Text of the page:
Midnight Ushers in New Chair of Architectural Review Committee after 30 Years

Following a grueling meeting of the Architectural Review Committee on Wednesday night, an election was held for officers.

For almost five hours, the committee grappled with three controversial developments that were submitted before changes to the R6 zones in Greenwich became law. There were applications for developing a new multi-family with 3 units at 42 Windy Knolls; an application for two new multi family buildings at 40 Talbot Lane – one with two units and one with 3 units; and perhaps the most controversial application, “The Charleston,” where the applicant seeks to combine 6 lots on Milbank and Havemeyer in central Greenwich, demolish six houses and built a single 19 unit apartment building.

It was close to midnight when The Charleston applicants and upset neighbors headed home and the committee, which is advisory** to Planning & Zoning, held an election for Chair, Secretary and Vice Chairman.

The term for each position is one year.

“I’m withdrawing my name from any nomination,” said Paul Pugliese who has been chair of ARC since 1987.

John Conte nominated Richard Hein as chair. The vote was unanimous in favor.

Next, Mr. Hein nominated Kate Lobalbo as Secretary, a role she already held. The vote was unanimous in favor.

For vice chair, an important role in the event the chair is unable to attend, Mr. Hein suggested electing co-vice-chairs. Mark Strazza and James Doyle were both nominated and it was noted that Mr. Doyle travels frequently for work. The vote was unanimous in favor of the co vice chairs.

Ms. Lobalbo asked whether someone might offer to serve as her alternate in the event of her absence.  Heidi Brake Smith said she would continue to sub for Ms. Lobalbo in her absence.

The committee made a resolution to thank Mr. Pugliese for his decades as chair.

Mr. Pugliese suggested wording for a proposed resolution that going forward, when an ARC member recuses him or herself, they leave the room.

“The whole issue of recusing yourself is so that you don’t have any kind of impact on the decision. So to explain why you’re recusing yourself, one way or another, it can have an impact on the decision,” he said.

“I agree with that. Just get up and go,” Mr. Hein said.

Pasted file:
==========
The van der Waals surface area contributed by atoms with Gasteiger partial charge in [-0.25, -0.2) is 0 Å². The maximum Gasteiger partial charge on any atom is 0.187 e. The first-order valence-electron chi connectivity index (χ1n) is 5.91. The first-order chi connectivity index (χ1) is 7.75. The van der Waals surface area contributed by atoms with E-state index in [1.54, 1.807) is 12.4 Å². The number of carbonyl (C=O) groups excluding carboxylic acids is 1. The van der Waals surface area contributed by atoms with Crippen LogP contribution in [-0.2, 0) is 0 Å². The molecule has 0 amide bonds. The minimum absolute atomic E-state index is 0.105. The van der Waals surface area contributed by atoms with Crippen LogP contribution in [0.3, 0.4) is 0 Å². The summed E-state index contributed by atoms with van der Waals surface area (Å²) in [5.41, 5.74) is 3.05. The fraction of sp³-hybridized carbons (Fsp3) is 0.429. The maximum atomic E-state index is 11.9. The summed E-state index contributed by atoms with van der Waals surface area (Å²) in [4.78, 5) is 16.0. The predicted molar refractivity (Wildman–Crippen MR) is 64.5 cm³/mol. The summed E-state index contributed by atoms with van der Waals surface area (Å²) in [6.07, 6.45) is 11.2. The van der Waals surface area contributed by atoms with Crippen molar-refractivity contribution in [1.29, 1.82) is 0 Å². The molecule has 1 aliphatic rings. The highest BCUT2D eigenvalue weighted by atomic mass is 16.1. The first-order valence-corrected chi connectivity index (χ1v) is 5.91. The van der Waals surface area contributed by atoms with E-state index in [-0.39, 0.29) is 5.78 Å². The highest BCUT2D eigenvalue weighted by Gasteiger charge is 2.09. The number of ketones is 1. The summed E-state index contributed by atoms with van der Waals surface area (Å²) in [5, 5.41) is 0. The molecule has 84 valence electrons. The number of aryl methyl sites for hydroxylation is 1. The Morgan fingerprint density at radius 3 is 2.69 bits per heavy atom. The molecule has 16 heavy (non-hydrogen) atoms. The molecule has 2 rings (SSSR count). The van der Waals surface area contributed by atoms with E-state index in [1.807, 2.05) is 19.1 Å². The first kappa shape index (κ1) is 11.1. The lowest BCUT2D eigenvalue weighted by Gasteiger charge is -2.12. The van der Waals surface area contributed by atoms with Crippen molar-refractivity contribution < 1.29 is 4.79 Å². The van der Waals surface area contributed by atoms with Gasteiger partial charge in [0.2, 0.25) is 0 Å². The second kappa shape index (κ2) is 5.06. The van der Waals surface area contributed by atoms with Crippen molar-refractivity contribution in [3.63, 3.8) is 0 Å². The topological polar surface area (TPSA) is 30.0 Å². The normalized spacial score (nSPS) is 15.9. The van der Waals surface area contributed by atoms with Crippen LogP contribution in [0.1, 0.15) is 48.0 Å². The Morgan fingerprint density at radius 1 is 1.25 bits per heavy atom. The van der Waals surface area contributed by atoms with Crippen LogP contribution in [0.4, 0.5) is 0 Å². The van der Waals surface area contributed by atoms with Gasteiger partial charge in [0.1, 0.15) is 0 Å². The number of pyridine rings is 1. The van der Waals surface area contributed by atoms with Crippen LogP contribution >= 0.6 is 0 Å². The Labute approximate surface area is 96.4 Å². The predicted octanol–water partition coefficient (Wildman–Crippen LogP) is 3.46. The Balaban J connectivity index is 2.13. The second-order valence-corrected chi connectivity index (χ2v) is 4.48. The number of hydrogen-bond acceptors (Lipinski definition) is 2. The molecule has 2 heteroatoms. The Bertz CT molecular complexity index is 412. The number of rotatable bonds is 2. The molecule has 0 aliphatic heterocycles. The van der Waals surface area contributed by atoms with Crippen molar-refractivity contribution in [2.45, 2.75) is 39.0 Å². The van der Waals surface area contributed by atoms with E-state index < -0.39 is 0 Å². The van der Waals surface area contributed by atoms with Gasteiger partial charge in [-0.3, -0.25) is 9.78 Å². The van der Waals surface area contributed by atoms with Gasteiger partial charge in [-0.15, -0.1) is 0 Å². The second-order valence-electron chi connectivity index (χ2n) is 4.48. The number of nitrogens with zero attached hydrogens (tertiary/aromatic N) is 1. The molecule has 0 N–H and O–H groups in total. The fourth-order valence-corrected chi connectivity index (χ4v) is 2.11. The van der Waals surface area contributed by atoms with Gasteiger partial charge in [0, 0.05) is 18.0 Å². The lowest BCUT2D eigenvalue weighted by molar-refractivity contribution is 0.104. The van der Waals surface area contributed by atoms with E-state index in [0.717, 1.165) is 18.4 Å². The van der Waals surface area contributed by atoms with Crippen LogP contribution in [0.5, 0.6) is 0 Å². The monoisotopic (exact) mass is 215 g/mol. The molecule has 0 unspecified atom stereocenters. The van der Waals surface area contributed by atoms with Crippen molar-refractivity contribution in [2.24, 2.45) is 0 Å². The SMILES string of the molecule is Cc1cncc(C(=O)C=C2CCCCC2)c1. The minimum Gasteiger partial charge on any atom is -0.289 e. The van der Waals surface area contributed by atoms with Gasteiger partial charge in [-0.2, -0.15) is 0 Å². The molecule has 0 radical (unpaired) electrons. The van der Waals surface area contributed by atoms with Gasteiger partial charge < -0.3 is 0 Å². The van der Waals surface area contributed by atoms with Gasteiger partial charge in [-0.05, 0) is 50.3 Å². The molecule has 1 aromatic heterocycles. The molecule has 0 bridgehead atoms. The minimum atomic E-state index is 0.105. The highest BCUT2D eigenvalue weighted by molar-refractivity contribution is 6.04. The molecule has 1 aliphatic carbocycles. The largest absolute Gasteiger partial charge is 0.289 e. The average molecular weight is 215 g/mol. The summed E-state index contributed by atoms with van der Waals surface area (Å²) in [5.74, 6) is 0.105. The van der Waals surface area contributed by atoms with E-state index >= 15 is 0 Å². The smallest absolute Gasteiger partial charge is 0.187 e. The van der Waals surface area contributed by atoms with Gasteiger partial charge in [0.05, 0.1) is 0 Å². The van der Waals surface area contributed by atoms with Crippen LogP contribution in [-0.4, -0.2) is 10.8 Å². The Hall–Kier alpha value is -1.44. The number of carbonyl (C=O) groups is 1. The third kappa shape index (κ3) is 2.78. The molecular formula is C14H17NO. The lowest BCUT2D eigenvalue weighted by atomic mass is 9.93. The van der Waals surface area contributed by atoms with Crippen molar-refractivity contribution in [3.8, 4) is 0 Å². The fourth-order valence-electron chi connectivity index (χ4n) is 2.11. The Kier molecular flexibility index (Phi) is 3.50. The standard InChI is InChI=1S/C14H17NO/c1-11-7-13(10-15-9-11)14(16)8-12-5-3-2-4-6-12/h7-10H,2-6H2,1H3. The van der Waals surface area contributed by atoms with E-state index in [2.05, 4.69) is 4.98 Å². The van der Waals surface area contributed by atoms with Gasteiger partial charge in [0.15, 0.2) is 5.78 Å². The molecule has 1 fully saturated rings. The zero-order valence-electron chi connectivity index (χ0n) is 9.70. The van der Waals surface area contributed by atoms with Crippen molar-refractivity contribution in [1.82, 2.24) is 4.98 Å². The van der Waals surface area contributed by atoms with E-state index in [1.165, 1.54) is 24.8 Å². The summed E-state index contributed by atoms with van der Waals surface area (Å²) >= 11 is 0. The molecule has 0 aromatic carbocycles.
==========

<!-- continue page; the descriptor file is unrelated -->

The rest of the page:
Deputy director of zoning and assistant town planner Patrick Larow clarified when it is fit to recuse oneself.

“If you stand too have financial gain or if it effects you personally. If that’s the case, you should just step away,” he said. “There is no need to say what it is. Just get up and say I can’t vote on this.”

**The Architectural Review Committee evaluates all design proposals by considering the following:

a. Landscape and Environment: To ensure the preservation of the natural landscape and/or the harmony of the created landscape appropriate to the site.  (For Screening and planting regulations, please see Division 17 of the Building Zone Regulations.)

b. Relationship of Structures and Open Spaces: To ensure that the relationships of built up areas and open spaces have been designed so that they are harmonious to the existing structures, terrain and streetscape.

c. Protection of Neighbors: To protect neighboring owners and property users by making sure that reasonable provision has been made for such matters as sight and sound buffers, control of trespass lighting, the preservation of views, light and air, and those aspects of design not adequately covered by other regulations which may have substantial effects on neighboring land uses.

d. Streetscape and Predominant Architecture: To ensure that new designs are consistent and harmonious in relationship to existing streetscapes and the predominant architecture of the design area.

e. Relevant Standard: The ARC may also review relevant standards of Sec. 6-15 and, when applicable, Sec. 6-17 of the Building Zone Regulations in making recommendations to the Planning and Zoning Commission.


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